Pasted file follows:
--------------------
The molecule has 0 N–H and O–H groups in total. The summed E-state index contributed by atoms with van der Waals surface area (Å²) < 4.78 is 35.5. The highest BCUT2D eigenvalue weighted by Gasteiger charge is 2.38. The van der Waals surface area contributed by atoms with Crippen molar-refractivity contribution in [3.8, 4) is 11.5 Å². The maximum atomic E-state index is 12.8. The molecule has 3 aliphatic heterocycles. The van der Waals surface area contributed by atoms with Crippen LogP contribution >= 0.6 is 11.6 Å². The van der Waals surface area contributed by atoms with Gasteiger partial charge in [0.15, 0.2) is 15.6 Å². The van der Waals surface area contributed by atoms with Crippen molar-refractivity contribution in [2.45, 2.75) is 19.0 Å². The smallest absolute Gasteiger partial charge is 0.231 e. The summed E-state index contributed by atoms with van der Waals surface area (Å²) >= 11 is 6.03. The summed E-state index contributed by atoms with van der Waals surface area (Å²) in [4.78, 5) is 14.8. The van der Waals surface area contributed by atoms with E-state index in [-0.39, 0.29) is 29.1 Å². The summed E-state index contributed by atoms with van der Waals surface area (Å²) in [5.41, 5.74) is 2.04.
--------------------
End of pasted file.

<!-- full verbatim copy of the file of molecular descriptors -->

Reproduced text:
The molecule has 0 N–H and O–H groups in total. The summed E-state index contributed by atoms with van der Waals surface area (Å²) < 4.78 is 35.5. The highest BCUT2D eigenvalue weighted by Gasteiger charge is 2.38. The van der Waals surface area contributed by atoms with Crippen molar-refractivity contribution in [3.8, 4) is 11.5 Å². The maximum atomic E-state index is 12.8. The molecule has 3 aliphatic heterocycles. The van der Waals surface area contributed by atoms with Crippen LogP contribution >= 0.6 is 11.6 Å². The van der Waals surface area contributed by atoms with Gasteiger partial charge in [0.15, 0.2) is 15.6 Å². The van der Waals surface area contributed by atoms with Crippen molar-refractivity contribution in [2.45, 2.75) is 19.0 Å². The smallest absolute Gasteiger partial charge is 0.231 e. The summed E-state index contributed by atoms with van der Waals surface area (Å²) >= 11 is 6.03. The summed E-state index contributed by atoms with van der Waals surface area (Å²) in [4.78, 5) is 14.8. The van der Waals surface area contributed by atoms with E-state index in [-0.39, 0.29) is 29.1 Å². The summed E-state index contributed by atoms with van der Waals surface area (Å²) in [5.41, 5.74) is 2.04.